Cluster analysis was performed coupled with PCA to determine the NCEP dominant circulation types (CT). The cluster analysis was carried out in the subspace given by the leading unrotated PCs. SLP fields from the GCM outputs, were classified using the cluster centroids from this (NCEP) original typing. The resulting classification has five circulation type categories.

The most persistent is CT4 that corresponds to an intensification of the southern Atlantic anticyclone, which interrupts the passage of the eastern perturbations and diverts them to the south. This anticyclone induces stability at low levels and can be significantly associated to dry days and high minimum temperatures in the region. CT5 corresponds to an intensification of both high pressure cells (over the eastern South Pacific and western South Atlantic), favoring warm and humid advection from the subtropical zones. It is significantly related to high maximum and minimum temperatures over the Pampas region. Negative significant correlation is found between frequencies of CT4 and CT5 and the anomalies of soybean yield over de Pampas region. This would indicate that the combined presence of these CTs during the summer would induce an adverse effect on the yield as it increases the thermal and water stress conditions during flowering and pod setting.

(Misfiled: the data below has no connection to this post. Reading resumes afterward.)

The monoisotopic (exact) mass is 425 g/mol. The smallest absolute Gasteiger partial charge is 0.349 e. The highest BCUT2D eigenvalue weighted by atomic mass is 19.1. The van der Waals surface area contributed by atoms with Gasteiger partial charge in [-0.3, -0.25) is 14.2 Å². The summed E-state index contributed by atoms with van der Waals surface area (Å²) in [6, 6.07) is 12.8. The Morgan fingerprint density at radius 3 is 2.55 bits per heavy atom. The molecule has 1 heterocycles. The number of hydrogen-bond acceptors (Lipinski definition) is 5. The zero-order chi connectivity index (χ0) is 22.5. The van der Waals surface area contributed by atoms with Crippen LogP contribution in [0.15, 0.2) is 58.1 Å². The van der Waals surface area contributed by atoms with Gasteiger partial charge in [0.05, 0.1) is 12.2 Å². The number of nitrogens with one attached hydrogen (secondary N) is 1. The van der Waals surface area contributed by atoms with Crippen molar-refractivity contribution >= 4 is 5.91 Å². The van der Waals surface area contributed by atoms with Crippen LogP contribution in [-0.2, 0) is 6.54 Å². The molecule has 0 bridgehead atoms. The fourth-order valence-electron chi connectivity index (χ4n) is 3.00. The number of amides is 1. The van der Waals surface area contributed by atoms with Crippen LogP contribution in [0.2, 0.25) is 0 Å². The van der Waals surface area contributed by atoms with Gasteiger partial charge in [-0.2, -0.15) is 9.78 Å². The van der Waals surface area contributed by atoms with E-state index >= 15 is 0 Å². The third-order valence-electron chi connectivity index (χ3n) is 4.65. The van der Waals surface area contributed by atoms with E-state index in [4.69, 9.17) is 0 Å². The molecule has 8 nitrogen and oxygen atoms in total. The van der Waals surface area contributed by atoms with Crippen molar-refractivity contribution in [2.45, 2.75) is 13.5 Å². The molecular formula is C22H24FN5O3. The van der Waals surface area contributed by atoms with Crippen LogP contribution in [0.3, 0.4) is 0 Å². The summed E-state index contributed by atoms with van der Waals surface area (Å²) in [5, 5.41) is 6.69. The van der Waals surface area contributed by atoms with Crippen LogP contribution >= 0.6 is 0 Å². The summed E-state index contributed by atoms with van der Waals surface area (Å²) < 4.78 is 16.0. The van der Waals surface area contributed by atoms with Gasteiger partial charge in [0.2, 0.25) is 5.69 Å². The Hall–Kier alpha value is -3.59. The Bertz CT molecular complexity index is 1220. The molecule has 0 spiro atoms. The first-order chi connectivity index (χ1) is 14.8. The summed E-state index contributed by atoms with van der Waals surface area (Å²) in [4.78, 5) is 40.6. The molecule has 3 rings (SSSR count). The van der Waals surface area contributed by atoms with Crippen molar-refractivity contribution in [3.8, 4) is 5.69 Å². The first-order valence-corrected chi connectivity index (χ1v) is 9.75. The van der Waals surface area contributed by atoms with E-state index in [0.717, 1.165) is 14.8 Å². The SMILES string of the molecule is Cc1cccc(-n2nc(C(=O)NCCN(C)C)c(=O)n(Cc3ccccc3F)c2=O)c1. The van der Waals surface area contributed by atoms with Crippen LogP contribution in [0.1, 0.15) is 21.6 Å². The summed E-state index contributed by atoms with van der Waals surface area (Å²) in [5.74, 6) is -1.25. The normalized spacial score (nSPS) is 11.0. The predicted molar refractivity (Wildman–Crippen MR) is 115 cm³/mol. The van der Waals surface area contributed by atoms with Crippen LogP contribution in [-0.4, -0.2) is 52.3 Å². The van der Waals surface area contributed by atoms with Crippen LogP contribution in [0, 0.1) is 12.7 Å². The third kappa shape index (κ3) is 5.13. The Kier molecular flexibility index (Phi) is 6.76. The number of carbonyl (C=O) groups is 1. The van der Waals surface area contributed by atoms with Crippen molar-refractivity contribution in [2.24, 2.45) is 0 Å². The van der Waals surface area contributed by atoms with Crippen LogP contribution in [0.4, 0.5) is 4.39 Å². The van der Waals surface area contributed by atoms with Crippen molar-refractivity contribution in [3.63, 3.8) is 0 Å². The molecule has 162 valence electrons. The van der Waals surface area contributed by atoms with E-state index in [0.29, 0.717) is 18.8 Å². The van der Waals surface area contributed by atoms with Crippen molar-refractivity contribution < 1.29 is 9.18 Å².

Local rainy days and low maximum and minimum temperatures are significantly benefited by patterns with a cyclonic disturbance at the centre of the continent (CT1), favoring cold advection and cloudy days. Heavy rainy days (precipitation greater than the 75th percentile) are significantly related with an intensification of the southern Pacific anticyclone, which favors the entrance of perturbations over the continent (CT2). CT3 is significantly related to low maximum temperatures as it could be related to cloudy conditions. The interannual variability of soybean yield is directly associated with frequencies of CT2 and CT3. Years with high values in yield anomalies are accompanied by high frequencies of these daily patterns. Both CTs induce anomalies in the flow which reduce thermal and water stress during flowering and pod set stages producing a positive effect on the final yield.

For the present climate, the GCMs underestimate the frequency of the CTs that favor heavy rainfalls of the region (CT2), while they estimate reasonably well the frequency of atmospheric situations that favor dry days and high minimum temperatures (CT4). An inter-model variability of the representation of CT1, CT3 and CT5 frequencies is observed.

Projections for the 21st century, indicate no clear tendency in the frequency of CT1, CT2 and CT5 while a trend of reduction in the frequency of CT4 is observed. This result coincides with other climate change results over the region that shows positive trends in the total seasonal precipitation and extreme temperatures as well as changes in the precipitation variability. The majority of the GCMs indicate an increment of CT3 frequencies for future climate.

These results would imply a change in the distribution of rainfall and extreme temperatures over the Pampas region and also a trend of conditions conducive to the development of soybean in the region.